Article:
What is the Meaning & Definition of Urticaria

Urticaria is a form of disseminated allergic reaction that affects the skin and mucous membranes, is mainly related to the consumption of certain foods or certain medications.
Injuries that accompany the hives are characterized by being raised reddened areas whose coloration disappears with pressure, these lesions are called habones and are commonly known as hives, it is characteristic that they are accompanied by intense itching. These lesions may occur in a localized area or form disseminated throughout the body.
At the level of the mucous membranes urticaria is accompanied by swelling, especially of the eyes and the lips, congestion of the conjunctiva with tearing and redness and congestion of the mucosa of the nose with Crystal secretion at that level.

Urticaria is a hypersensitivity reaction

Urticaria is an exaggerated response of the immune system against a strange element, even before physical changes such as exposure to direct sunlight or temperature changes in particular the passage of heat to the cold that is capable of activating some substances called cryoglobulins.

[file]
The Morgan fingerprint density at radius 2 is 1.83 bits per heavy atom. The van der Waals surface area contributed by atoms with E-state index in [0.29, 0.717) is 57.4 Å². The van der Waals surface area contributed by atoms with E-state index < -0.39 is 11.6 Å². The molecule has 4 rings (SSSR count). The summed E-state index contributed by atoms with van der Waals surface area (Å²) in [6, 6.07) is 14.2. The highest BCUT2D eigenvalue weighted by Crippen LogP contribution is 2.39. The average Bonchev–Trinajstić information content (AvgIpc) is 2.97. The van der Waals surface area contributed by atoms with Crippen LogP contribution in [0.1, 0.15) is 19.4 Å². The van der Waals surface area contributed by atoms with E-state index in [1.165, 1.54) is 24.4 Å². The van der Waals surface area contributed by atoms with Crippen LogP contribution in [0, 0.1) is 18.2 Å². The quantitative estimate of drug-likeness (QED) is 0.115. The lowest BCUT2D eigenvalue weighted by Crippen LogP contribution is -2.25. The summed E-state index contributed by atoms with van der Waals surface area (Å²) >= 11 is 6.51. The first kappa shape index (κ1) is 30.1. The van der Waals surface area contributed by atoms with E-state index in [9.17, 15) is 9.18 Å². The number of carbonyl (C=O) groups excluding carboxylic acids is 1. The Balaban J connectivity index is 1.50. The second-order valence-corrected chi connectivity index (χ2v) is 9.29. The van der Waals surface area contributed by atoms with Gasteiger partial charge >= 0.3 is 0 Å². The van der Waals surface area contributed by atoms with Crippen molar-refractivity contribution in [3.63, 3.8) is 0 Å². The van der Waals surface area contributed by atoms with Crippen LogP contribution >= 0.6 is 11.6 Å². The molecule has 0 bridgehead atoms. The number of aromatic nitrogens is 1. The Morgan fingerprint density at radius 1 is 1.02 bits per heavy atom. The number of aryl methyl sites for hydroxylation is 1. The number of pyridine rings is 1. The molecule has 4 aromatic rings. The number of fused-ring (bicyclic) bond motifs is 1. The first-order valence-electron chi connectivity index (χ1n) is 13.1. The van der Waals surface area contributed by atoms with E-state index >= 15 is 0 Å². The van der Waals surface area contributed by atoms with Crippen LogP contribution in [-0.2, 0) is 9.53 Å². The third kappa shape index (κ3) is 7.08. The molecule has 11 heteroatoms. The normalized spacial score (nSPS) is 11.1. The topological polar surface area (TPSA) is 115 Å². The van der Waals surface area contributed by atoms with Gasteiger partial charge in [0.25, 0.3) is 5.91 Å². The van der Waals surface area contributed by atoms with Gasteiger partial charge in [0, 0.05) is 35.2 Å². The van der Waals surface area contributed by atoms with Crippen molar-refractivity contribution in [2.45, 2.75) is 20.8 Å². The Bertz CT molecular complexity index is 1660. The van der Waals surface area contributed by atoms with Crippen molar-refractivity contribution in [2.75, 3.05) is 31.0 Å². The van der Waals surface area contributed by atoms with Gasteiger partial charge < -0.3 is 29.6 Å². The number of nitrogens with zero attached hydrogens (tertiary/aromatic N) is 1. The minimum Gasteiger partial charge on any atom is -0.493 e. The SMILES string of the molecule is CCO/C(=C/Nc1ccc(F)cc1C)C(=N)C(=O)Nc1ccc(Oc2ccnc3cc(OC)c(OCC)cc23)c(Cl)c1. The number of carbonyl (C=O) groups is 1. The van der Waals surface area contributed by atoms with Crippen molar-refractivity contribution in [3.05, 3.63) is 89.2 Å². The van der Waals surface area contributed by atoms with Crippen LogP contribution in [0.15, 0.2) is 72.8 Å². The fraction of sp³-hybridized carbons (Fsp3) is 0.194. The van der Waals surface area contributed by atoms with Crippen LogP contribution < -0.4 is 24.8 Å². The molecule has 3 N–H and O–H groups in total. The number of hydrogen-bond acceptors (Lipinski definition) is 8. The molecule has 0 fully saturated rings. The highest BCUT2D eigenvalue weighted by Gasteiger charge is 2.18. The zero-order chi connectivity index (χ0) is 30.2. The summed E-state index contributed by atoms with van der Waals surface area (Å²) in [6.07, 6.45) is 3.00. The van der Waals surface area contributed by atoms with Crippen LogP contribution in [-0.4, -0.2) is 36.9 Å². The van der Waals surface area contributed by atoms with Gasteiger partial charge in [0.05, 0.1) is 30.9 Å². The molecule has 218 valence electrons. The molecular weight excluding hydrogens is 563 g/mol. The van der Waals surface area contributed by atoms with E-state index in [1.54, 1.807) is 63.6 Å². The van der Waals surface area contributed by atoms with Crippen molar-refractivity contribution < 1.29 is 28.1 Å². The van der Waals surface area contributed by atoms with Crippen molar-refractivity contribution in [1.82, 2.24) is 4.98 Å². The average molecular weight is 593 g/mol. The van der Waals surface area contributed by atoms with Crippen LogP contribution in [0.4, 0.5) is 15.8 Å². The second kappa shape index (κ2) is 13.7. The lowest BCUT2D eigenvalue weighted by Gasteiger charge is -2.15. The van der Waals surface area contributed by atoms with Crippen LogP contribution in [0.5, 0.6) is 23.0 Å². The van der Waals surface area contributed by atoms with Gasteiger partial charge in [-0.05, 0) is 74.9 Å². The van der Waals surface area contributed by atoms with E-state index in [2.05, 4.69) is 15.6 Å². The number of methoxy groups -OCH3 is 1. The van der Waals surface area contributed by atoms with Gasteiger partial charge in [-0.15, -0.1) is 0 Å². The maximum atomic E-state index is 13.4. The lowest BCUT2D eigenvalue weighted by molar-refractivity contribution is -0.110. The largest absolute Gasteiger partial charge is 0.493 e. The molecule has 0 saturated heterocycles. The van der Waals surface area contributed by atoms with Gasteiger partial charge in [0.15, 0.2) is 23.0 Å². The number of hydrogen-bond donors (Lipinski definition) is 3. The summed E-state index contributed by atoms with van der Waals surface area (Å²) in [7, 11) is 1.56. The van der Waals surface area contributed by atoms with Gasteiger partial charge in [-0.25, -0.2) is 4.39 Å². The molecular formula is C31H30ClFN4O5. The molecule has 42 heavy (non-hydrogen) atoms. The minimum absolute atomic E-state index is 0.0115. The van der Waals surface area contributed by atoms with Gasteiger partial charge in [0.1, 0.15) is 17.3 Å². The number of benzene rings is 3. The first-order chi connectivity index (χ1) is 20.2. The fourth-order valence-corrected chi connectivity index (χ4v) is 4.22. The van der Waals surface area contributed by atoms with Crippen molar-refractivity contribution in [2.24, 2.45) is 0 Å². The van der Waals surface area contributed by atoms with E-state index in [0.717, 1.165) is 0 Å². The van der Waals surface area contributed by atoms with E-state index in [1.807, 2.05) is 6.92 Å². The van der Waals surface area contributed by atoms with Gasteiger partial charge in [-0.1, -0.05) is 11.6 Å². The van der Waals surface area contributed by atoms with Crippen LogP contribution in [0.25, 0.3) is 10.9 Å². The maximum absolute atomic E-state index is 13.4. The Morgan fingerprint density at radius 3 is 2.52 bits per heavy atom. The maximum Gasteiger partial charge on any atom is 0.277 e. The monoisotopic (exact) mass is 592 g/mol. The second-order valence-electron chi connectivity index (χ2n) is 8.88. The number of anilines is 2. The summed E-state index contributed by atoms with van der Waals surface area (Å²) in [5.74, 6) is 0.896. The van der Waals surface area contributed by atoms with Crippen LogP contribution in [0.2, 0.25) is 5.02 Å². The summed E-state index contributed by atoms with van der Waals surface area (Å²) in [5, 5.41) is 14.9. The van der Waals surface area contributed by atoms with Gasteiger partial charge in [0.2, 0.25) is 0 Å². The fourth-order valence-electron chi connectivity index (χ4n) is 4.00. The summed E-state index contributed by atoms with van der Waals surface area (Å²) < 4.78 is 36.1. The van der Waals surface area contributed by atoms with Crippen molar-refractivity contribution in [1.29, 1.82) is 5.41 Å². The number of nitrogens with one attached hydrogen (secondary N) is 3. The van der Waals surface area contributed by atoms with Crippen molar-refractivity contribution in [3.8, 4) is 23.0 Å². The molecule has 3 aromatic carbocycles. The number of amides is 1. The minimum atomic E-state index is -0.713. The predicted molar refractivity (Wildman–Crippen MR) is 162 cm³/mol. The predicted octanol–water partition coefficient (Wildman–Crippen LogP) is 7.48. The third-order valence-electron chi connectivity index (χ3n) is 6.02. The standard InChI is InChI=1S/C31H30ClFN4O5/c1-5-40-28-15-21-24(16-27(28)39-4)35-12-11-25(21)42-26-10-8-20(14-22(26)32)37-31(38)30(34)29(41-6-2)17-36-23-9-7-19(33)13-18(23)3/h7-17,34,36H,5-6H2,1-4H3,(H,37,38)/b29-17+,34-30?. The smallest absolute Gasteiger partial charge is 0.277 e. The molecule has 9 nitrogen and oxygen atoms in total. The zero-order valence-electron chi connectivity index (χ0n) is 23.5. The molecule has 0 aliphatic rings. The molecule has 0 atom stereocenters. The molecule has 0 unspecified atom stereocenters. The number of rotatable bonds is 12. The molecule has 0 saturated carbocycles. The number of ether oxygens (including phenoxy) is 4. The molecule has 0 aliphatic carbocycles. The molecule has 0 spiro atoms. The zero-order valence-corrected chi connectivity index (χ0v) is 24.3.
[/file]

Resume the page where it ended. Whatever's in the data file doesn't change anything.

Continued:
Triggers of hives lead to the production of a substance called histamine, which is responsible for the symptoms that accompany this disorder.
In some cases urticaria manifests itself after a physical stimulus in the skin such as scratching or pass any object on it, this generates linear lesions with a path similar to the object that originated it known as dermographism.

Main triggers of hives

Hives can be triggered by any substance, once allergic to something is the reaction it will appear whenever you come into contact with the trigger, and can even worsen leading to serious complications.
Food. Allergic to any food, can be however that most often trigger episodes of hives are citrus fruits, nuts, seafood, eggs, dairy products, fish and some non-citrus fruits.
Animals. Episodes of hives can occur after exposure to the hair from animals such as cats and dogs, also by contact with mites present in dust and stings of insects such as mosquitoes.
Chemical products. Many substances in the home can develop allergies as it is the case of detergents, chlorine and insecticides.
Drugs. Almost any medication can trigger hives which produces it more frequently but is penicillin, followed in second place by NSAIDs (nonsteroidal anti-inflammatory drugs such as ibuprofen, diclofenac, ketoprofen, etc.). Other medications that often produce hives are paracetamol or acetaminophen, iodine, antihypertensives of the ACE type (captopril, enalapril and lisinopril mainly), anticonvulsants (carbamazepine, phenytoin, phenobarbital, gabapentin, pregabalin), vitamin complex of the type B and steroids.
Article contributed by the team of collaborators.

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